10/31/2005 12:00AM

Perfect Drift, Suave expected for Clark 'Cap

River Downs
Laity, shown after the Cradle at River Downs, is a contender for Saturday's Iroquois.

LOUISVILLE, Ky. - It won't be getting Saint Liam, but Churchill Downs will be more than happy to get a few leftovers from the Breeders' Cup Classic when the marquee race of the fall meet, the Grade 2 Clark Handicap, is run Nov. 25.

Saint Liam, who figures to be voted Horse of the Year after capturing the Classic, is the reigning champion in both major handicap races at Churchill, having won the Clark last fall and the Grade 1 Stephen Foster in June.

Saint Liam became the third horse to win the Foster and the Classic in the same year, following Black Tie Affair (1991) and Awesome Again (1998). In those prior years, the Classic happened to also be run at Churchill.

Although Saint Liam is being retired off his crowning victory last Saturday, several locally based horses are expected to wheel back in the $500,000 Clark, most notably Perfect Drift and Suave, the respective third- and fifth-place finishers in the Classic.

D. Wayne Lukas also has mentioned the Clark as a logical next race for 3-year-old A.P. Arrow, who was excluded from the Classic, while Neil Howard has the Clark circled for Alumni Hall, winner of the Fayette on Saturday at Keeneland.

By running third in the Classic, Perfect Drift surpassed the $4 million earnings mark and further enhanced his reputation as an ageless and reliable grinder. Seconds after the Classic was run, trainer Murray Johnson told the 6-year-old gelding's breeder-owner, Dr. William Reed: "We're closing in on them, Dr. Reed. We've been 12th (in 2002), sixth (in 2003), fourth (in 2004), and now third."

Johnson attributed the solid effort Saturday by Perfect Drift to an easier training schedule in the weeks approaching the Classic. In his previous start, Perfect Drift ran fourth in the Sept. 24 Hawthorne Gold Cup.

"He really only trained a couple of weeks during that time, and that's about all you have to do at this time of year," he said. "I knew he was dead fit, so I was confident we were doing the right thing."

Trainer Paul McGee also said he was very satisfied with how Suave ran at 16-1. The 4-year-old Suave forced all the pace before finishing just three lengths behind Saint Liam.

Spinster not nearly as bad as time implied

For horseplayers who dismiss raw times as being irrelevant, your chance to make a score might well have been the BC Distaff, which Pleasant Home won by 9 1/4 lengths.

In her previous start, Pleasant Home had earned a 95 Beyer Speed Figure when she finished second to Pampered Princess in the Oct. 9 Spinster Stakes at Keeneland. However, the eye-catching figure for the Spinster was the final time for the 1 1/8-mile distance: 1:53.91, the slowest - by more than two seconds - in the 50-year history of the race.

That means Pleasant Home took longer than 1:54, a horrible time for a top-class horse under normal circumstances. Clearly, the overriding consideration was how incredibly slow the Keeneland main track played this fall, particularly early in the meet.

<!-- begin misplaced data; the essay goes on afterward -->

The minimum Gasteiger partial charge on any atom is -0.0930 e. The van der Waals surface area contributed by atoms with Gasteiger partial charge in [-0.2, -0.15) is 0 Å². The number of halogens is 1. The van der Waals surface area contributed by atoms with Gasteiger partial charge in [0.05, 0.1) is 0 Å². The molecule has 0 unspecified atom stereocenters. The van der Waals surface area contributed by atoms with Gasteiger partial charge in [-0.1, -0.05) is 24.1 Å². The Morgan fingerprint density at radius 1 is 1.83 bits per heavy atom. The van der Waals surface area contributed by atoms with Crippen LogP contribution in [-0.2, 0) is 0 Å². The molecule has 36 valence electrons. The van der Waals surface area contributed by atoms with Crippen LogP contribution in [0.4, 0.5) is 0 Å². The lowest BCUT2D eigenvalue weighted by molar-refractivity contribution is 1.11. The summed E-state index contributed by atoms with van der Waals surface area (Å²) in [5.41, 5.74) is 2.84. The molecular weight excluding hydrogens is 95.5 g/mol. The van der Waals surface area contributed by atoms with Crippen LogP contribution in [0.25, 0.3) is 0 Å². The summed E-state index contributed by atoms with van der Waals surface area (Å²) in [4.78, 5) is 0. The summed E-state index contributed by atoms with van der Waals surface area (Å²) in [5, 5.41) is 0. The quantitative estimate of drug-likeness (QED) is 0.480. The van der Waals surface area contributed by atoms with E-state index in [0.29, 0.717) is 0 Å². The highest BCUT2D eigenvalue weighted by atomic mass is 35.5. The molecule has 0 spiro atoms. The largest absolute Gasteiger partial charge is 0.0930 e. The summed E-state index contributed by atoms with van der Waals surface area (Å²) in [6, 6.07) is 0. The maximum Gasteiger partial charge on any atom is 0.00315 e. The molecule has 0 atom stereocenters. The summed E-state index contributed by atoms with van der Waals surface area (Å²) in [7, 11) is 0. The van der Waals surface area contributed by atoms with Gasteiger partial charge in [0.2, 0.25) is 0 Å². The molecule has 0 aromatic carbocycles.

All 2-year-old racing on Saturday's card

In doing more than its share to fill the post-Breeders' Cup void for fans, Churchill will host its "Stars of Tomorrow" program here Saturday. The entire 10-race card will be for 2-year-olds, highlighted by twin $100,000, one-mile stakes: the Iroquois for colts and geldings, and the Pocahontas for fillies.

The Iroquois already is coming up an excellent race, with the likely starters expected to include Charley Tango, runner-up to Sorcerer's Stone in the Arlington-Washington Futurity; Flanders Fields, a highly impressive winner of a New York maiden race for Dallas Stewart; and Laity, winner of the Cradle Stakes at River Downs.

Graded stakes horses in allowance feature

Gulch Approval, the third-place finisher in the Grade 1 Shadwell Mile at Keeneland, and Old Forester, runner-up to Kitten's Joy in the Grade 2 Firecracker Handicap here in July, look like the logical horses to beat in Wednesday's ninth-race feature, a fourth-level allowance for older horses at 1 1/16 miles on turf.

Three other allowances are carded as races 5, 7, and 8.

The first of three weekly handicapping contests will be held Wednesday. The finals are set for Nov. 23, with two berths in the National Handicapping Championship at stake.

The pick six carryover from Sunday is $3,803. First post is 12:40 p.m. Eastern.

Not enough grays to run

Churchill cited a lack of sufficient entries for not carding a Halloween tradition here Sunday: The Grey Ghost starter allowance, limited to grays, drew only three entries.

Churchill isn't the only North American track to run a race for grays around Halloween. In fact, several hours after the Breeders' Cup was finished Saturday, The Meadowlands ran a starter-allowance race restricted to grays. Triple X., who briefly campaigned in Kentucky last summer, won as the odds-on favorite.